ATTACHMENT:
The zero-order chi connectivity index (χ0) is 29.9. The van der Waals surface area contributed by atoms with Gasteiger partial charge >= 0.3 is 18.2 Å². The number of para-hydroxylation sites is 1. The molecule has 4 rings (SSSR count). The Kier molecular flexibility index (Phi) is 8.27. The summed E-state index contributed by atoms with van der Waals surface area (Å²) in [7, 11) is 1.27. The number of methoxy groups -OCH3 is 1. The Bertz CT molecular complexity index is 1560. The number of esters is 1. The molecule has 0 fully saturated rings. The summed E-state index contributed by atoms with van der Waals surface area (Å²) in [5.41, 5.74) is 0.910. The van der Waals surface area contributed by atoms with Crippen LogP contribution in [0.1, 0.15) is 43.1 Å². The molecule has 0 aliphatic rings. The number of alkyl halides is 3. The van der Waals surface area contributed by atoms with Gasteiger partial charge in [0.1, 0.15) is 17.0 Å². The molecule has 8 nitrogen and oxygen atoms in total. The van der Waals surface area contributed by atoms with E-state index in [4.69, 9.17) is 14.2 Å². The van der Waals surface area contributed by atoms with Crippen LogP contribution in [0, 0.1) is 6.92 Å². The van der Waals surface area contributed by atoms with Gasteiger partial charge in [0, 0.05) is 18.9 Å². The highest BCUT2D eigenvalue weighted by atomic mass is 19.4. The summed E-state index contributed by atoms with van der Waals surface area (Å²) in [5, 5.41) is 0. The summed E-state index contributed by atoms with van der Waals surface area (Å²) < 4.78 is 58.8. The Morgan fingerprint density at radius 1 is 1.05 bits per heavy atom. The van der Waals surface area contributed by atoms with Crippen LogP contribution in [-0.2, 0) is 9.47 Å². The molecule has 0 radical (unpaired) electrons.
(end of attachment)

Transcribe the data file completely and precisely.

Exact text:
The zero-order chi connectivity index (χ0) is 29.9. The van der Waals surface area contributed by atoms with Gasteiger partial charge >= 0.3 is 18.2 Å². The number of para-hydroxylation sites is 1. The molecule has 4 rings (SSSR count). The Kier molecular flexibility index (Phi) is 8.27. The summed E-state index contributed by atoms with van der Waals surface area (Å²) in [7, 11) is 1.27. The number of methoxy groups -OCH3 is 1. The Bertz CT molecular complexity index is 1560. The number of esters is 1. The molecule has 0 fully saturated rings. The summed E-state index contributed by atoms with van der Waals surface area (Å²) in [5.41, 5.74) is 0.910. The van der Waals surface area contributed by atoms with Crippen LogP contribution in [0.1, 0.15) is 43.1 Å². The molecule has 0 aliphatic rings. The number of alkyl halides is 3. The van der Waals surface area contributed by atoms with Gasteiger partial charge in [0.1, 0.15) is 17.0 Å². The molecule has 8 nitrogen and oxygen atoms in total. The van der Waals surface area contributed by atoms with E-state index in [4.69, 9.17) is 14.2 Å². The van der Waals surface area contributed by atoms with Crippen LogP contribution in [0, 0.1) is 6.92 Å². The van der Waals surface area contributed by atoms with Gasteiger partial charge in [0, 0.05) is 18.9 Å². The highest BCUT2D eigenvalue weighted by atomic mass is 19.4. The summed E-state index contributed by atoms with van der Waals surface area (Å²) in [5, 5.41) is 0. The summed E-state index contributed by atoms with van der Waals surface area (Å²) < 4.78 is 58.8. The Morgan fingerprint density at radius 1 is 1.05 bits per heavy atom. The van der Waals surface area contributed by atoms with Crippen LogP contribution in [-0.2, 0) is 9.47 Å². The molecule has 0 radical (unpaired) electrons.